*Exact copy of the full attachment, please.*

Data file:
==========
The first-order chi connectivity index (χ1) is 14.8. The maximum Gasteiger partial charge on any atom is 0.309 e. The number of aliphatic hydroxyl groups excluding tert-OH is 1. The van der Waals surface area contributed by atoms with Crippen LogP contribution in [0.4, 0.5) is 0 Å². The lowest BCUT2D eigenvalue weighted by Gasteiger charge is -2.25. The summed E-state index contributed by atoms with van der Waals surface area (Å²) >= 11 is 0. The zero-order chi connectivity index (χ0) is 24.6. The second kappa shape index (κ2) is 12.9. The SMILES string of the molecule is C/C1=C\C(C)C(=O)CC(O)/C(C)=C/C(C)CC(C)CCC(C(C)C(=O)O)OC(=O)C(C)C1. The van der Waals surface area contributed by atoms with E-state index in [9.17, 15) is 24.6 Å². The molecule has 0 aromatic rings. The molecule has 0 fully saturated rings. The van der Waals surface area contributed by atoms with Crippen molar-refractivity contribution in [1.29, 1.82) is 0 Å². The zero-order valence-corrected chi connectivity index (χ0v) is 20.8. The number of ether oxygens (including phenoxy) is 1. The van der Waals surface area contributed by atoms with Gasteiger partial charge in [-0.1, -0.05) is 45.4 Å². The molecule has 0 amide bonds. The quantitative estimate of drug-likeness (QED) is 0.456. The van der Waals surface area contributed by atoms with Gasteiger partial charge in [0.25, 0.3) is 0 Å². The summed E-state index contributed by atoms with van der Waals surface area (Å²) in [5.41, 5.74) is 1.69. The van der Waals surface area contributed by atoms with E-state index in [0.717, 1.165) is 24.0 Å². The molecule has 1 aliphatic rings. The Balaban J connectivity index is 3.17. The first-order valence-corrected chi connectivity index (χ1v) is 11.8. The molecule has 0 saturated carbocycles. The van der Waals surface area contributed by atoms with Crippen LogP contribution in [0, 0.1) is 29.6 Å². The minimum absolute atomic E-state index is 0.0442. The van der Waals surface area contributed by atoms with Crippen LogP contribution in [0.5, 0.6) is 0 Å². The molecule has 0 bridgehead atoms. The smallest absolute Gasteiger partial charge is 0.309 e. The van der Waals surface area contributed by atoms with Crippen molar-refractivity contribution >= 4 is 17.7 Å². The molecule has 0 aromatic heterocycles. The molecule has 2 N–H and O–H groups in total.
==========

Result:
The first-order chi connectivity index (χ1) is 14.8. The maximum Gasteiger partial charge on any atom is 0.309 e. The number of aliphatic hydroxyl groups excluding tert-OH is 1. The van der Waals surface area contributed by atoms with Crippen LogP contribution in [0.4, 0.5) is 0 Å². The lowest BCUT2D eigenvalue weighted by Gasteiger charge is -2.25. The summed E-state index contributed by atoms with van der Waals surface area (Å²) >= 11 is 0. The zero-order chi connectivity index (χ0) is 24.6. The second kappa shape index (κ2) is 12.9. The SMILES string of the molecule is C/C1=C\C(C)C(=O)CC(O)/C(C)=C/C(C)CC(C)CCC(C(C)C(=O)O)OC(=O)C(C)C1. The van der Waals surface area contributed by atoms with E-state index in [9.17, 15) is 24.6 Å². The molecule has 0 aromatic rings. The molecule has 0 fully saturated rings. The van der Waals surface area contributed by atoms with Crippen molar-refractivity contribution in [1.29, 1.82) is 0 Å². The zero-order valence-corrected chi connectivity index (χ0v) is 20.8. The number of ether oxygens (including phenoxy) is 1. The van der Waals surface area contributed by atoms with Gasteiger partial charge in [-0.1, -0.05) is 45.4 Å². The molecule has 0 amide bonds. The quantitative estimate of drug-likeness (QED) is 0.456. The van der Waals surface area contributed by atoms with Gasteiger partial charge in [0.25, 0.3) is 0 Å². The summed E-state index contributed by atoms with van der Waals surface area (Å²) in [5.41, 5.74) is 1.69. The van der Waals surface area contributed by atoms with E-state index in [0.717, 1.165) is 24.0 Å². The molecule has 1 aliphatic rings. The Balaban J connectivity index is 3.17. The first-order valence-corrected chi connectivity index (χ1v) is 11.8. The molecule has 0 saturated carbocycles. The van der Waals surface area contributed by atoms with Crippen LogP contribution in [0, 0.1) is 29.6 Å². The minimum absolute atomic E-state index is 0.0442. The van der Waals surface area contributed by atoms with Crippen LogP contribution in [0.5, 0.6) is 0 Å². The molecule has 0 bridgehead atoms. The smallest absolute Gasteiger partial charge is 0.309 e. The van der Waals surface area contributed by atoms with Crippen molar-refractivity contribution >= 4 is 17.7 Å². The molecule has 0 aromatic heterocycles. The molecule has 2 N–H and O–H groups in total.